(153 words)

Author(s): Johannsen, Nina (Kiel)
(Παρθενόπη; Parthenópē). [German version] [1] One of the three Sirens in southern Italy One of the three Sirens in southern Italy (Aristot. Mir. 103), as such probably the daughter of Achelous [2] (Sil. Pun. 12,34; Apollod. 1,18; 1,63). After P. plunged into the sea (Dionys. Per. 359), her corpse washed ashore near Naples where a monument was erected to her. This led to the development of a cult centre for P. who was honoured there with annual votive offerings (Lycoph. 717-721; Dionys. Per. 357f.). Between 440 and 430 BC annual torch races were introduced there as well (Timaeus FGrH 566 F 98). J…

Tyche

(702 words)

Author(s): Johannsen, Nina (Kiel) | Falco
(Τύχη/ Týchē, Τύχα/ Týcha). [German version] [1] Greek goddess of fate Greek goddess of fate, the personification of the abstract term tyche ('fate', 'chance'; 'fortune' - both good and bad), etymologically related to the verb τυγχάνειν/ tynchánein ('hit', 'meet with', 'be favoured with', 'happen accidentally'). The close connection between the two aspects (by what is called 'Person-Bereichdenken') often makes it very difficult in Greek literature to distinguish between the deity and the abstraction [3.35-36]. No specific myth is associated with the personified figure…

Pronoe

(63 words)

Author(s): Johannsen, Nina (Kiel)
(Προνόη). [English version] [1] Nereide Nach Hes. theog. 261 eine der Nereiden. Johannsen, Nina (Kiel) Bibliography Preller/Robert 1, 556. [English version] [2] weissagende lykische Naiade Weissagende lykische Naiade. Nachdem P. dem Kaunos [1] den Tod seiner Schwester Byblis berichtet hat, nimmt sie ihn zum Mann und überträgt ihm die Herrschaft. Beider Sohn ist Aigialos (Konon FGrH 26 F 1,2). Johannsen, Nina (Kiel)

Praxidike

(156 words)

Author(s): Johannsen, Nina (Kiel)
[English version] (Πραξιδίκη). Griech. Eidgöttin (“Vollstreckerin des Rechts”), Schwester des Zeus Soter, von diesem auch Mutter der Homonoia und der Arete (die auch als Praxidíkai bezeichnet werden) sowie des Ktesios (Mnaseas FHG 3, 152 fr. 17). Nach Panyassis, fr. 18 K Matthews Gattin des Tremiles, Mutter von Tlos, Pinaros, Kragos. Daneben findet sich der Pl. Praxidíkai als Beiname für eine Dreiheit von Göttinnen (Dionysios von Chalkis FHG 4, 394 fr. 3) sowie der Sg. P. als Beiname der Persephone (Orph. h. 29,5). Ein Heiligtum der Praxidíkai befand sich im boiotischen Haliarto…

Perse(is)

(109 words)

Author(s): Johannsen, Nina (Kiel)
(Πέρση, Περσηίς). [English version] [1] Tochter des Okeanos und der Tethys Tochter des Okeanos und der Tethys, Gattin des Helios, von diesem Mutter der Kirke und des Aietes (Hom. Od. 10,136-139; Hes. theog. 356; 956f.; Apollod. epit. 7,14). Variierend werden als weitere Kinder genannt: Aloeus, Pasiphae, Kalypso, Perses [2] (Apollod. 1,83; schol. Lykophr. 174; 798b; Cic. nat. deor. 3,48; Hyg. praef. fab. 36 Marshall). Johannsen, Nina (Kiel) [English version] [2] Beiname der Hekate als Tochter des Perses Beiname der Hekate als Tochter des Perses [1] (schol. und Eust. ad Ho…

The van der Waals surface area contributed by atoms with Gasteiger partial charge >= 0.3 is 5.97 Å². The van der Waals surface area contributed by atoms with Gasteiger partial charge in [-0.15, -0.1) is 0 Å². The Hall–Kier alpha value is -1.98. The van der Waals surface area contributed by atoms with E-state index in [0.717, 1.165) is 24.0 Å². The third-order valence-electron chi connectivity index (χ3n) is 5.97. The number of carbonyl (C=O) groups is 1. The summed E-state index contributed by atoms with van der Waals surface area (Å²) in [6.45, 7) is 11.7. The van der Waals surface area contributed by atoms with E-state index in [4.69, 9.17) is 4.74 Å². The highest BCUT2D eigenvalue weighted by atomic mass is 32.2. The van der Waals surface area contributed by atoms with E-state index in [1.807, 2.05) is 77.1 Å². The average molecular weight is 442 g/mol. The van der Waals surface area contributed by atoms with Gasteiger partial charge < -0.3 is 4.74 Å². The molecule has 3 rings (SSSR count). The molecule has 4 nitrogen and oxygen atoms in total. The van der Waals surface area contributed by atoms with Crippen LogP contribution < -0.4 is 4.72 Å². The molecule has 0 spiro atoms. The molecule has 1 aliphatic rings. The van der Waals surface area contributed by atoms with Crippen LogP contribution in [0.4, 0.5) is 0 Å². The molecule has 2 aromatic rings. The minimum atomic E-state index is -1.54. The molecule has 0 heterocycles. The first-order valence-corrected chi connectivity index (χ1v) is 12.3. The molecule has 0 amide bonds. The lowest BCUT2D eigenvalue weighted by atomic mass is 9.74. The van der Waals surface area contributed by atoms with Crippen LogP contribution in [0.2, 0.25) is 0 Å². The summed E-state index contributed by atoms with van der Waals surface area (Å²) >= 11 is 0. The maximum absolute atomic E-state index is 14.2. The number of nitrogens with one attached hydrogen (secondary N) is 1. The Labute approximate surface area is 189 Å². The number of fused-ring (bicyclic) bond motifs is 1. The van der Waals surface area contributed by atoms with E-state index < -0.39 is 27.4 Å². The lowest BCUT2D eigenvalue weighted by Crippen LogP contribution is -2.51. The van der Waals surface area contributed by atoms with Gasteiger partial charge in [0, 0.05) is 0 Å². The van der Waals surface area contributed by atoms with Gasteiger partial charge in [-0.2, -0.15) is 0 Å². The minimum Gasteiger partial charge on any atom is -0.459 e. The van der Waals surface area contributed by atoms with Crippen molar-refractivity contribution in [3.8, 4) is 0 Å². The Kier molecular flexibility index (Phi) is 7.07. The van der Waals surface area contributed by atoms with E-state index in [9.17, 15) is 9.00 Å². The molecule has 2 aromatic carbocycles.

Parthenope

(133 words)

Author(s): Johannsen, Nina (Kiel)
(Παρθενόπη). [English version] [1] eine der drei Sirenen in Süditalien Eine der drei Sirenen in Süditalien (Aristot. mir. 103), als solche wohl Tochter des Acheloos [2] (Sil. 12,34; Apollod. 1,18; 1,63). Nachdem P. sich ins Meer gestürzt hat (Dion. Per. 359), wird ihr Leichnam bei Neapel angespült, wo man ihr ein Grabmal errichtet. So entsteht eine Kultstätte der P., die hier mit jährlichen Opfergaben verehrt wurde (Lykophr. 717-721; Dion. Per. 357f.). Zw. 440 und 430 v.Chr. wurden zusätzlich jährliche Fackelläufe eingeführt (Timaios FGrH 566 F 98). Johannsen, Nina (Kiel) …

Pylaia

(77 words)

Author(s): Johannsen, Nina (Kiel)
[English version] [1] Beiname der Demeter (Πυλαία, Πυλαίη). Beiname der Demeter in ihrem Heiligtum an den Thermopylai, wo sie gemeinsam mit ihrer Tochter Persephone verehrt wurde (Kall. epigr. 39; schol. Hom. Il. 16,174; vgl. Erotianos, Vocum Hippocraticarum Collectio, s. v. Πύλας, p. 74 Nachmanson). Johannsen, Nina (Kiel) [English version] [2] Versammlung der delphischen Amphiktyonia (Πύλαια). Versammlung der delphischen Amphiktyonia im Heiligtum der Demeter Amphiktyonis bei den Thermopylai [1. 175]. Torgötter Johannsen, Nina (Kiel) Bibliography 1 G. Roux, Delphi, 1…

Psyche

(505 words)

Author(s): Johannsen, Nina (Kiel)
(Ψυχή). [English version] [1] Geliebte des Amor Weibliche Hauptfigur der in den ‘Metamorphosen’ des Apuleius (Ap(p)uleius [III]) eingebetteten Novelle ‘Amor und Ps. (Apul. met. 4,28-6,24). Ps., eine Königstochter, wird wegen ihrer außerordentlichen Schönheit von aller Welt als eine neue Venus verehrt. Deshalb mißachtet und erzürnt, sendet die wahre Göttin Venus ihren Sohn Cupido/Amor (Eros [1]) zur Bestrafung Ps.s aus, der sich jedoch in diese verliebt. Da Ps.s Außergewöhnlichkeit es unmöglich macht, einen Gatten für si…

Podargos

(46 words)

Author(s): Johannsen, Nina (Kiel)
[English version] (Πόδαργος). Name verschiedener myth. Pferde. P. heißt das Pferd des Hektor (Hom. Il. 8,185), das des Menelaos [1] (ebd. 23,295), sowie eines der menschenfressenden Pferde des thrakischen Königs Diomedes [1], die von Herakles [1] getötet werden (Hyg. fab. 30). Johannsen, Nina (Kiel)

Peiraios

(40 words)

Author(s): Johannsen, Nina (Kiel)
[English version] (Πείραιος). Sohn des Klytios, aus Ithaka, treuer Gefährte des Telemachos. P. begleitet diesen nach Pylos und nimmt den Seher Theoklymenos bei sich auf (Hom. Od. 15,539-544; 17,55 und 71-78; 20,372). Johannsen, Nina (Kiel) Bibliography Preller/Robert 2, 1408.